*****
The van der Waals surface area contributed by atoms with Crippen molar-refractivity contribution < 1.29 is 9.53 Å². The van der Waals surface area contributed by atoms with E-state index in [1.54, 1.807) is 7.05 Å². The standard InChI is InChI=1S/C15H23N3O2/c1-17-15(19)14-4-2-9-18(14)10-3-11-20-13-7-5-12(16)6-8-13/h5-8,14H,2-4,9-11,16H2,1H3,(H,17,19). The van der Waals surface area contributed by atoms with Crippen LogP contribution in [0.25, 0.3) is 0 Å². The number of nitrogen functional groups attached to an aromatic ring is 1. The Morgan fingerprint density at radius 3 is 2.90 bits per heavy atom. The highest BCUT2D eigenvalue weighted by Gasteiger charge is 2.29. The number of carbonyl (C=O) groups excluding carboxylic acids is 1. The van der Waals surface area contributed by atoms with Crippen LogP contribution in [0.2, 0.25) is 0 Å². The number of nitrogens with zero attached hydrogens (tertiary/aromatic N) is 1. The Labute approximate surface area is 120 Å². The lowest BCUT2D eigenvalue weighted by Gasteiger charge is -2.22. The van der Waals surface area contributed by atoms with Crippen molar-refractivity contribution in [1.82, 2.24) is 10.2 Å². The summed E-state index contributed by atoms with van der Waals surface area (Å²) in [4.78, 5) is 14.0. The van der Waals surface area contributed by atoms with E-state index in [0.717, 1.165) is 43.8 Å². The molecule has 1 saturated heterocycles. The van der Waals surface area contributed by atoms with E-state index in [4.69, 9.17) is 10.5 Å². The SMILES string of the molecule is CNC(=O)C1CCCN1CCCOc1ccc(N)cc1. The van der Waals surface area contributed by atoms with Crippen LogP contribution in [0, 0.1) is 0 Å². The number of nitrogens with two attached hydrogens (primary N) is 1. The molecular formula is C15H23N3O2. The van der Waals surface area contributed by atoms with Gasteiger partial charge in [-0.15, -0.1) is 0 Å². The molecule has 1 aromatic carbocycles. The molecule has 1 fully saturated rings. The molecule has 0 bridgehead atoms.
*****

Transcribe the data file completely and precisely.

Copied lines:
The van der Waals surface area contributed by atoms with Crippen molar-refractivity contribution < 1.29 is 9.53 Å². The van der Waals surface area contributed by atoms with E-state index in [1.54, 1.807) is 7.05 Å². The standard InChI is InChI=1S/C15H23N3O2/c1-17-15(19)14-4-2-9-18(14)10-3-11-20-13-7-5-12(16)6-8-13/h5-8,14H,2-4,9-11,16H2,1H3,(H,17,19). The van der Waals surface area contributed by atoms with Crippen LogP contribution in [0.25, 0.3) is 0 Å². The number of nitrogen functional groups attached to an aromatic ring is 1. The Morgan fingerprint density at radius 3 is 2.90 bits per heavy atom. The highest BCUT2D eigenvalue weighted by Gasteiger charge is 2.29. The number of carbonyl (C=O) groups excluding carboxylic acids is 1. The van der Waals surface area contributed by atoms with Crippen LogP contribution in [0.2, 0.25) is 0 Å². The number of nitrogens with zero attached hydrogens (tertiary/aromatic N) is 1. The Labute approximate surface area is 120 Å². The lowest BCUT2D eigenvalue weighted by Gasteiger charge is -2.22. The van der Waals surface area contributed by atoms with Crippen molar-refractivity contribution in [1.82, 2.24) is 10.2 Å². The summed E-state index contributed by atoms with van der Waals surface area (Å²) in [4.78, 5) is 14.0. The van der Waals surface area contributed by atoms with E-state index in [0.717, 1.165) is 43.8 Å². The molecule has 1 saturated heterocycles. The van der Waals surface area contributed by atoms with E-state index in [4.69, 9.17) is 10.5 Å². The SMILES string of the molecule is CNC(=O)C1CCCN1CCCOc1ccc(N)cc1. The van der Waals surface area contributed by atoms with Crippen LogP contribution in [0, 0.1) is 0 Å². The number of nitrogens with two attached hydrogens (primary N) is 1. The molecular formula is C15H23N3O2. The van der Waals surface area contributed by atoms with Gasteiger partial charge in [-0.15, -0.1) is 0 Å². The molecule has 1 aromatic carbocycles. The molecule has 1 fully saturated rings. The molecule has 0 bridgehead atoms.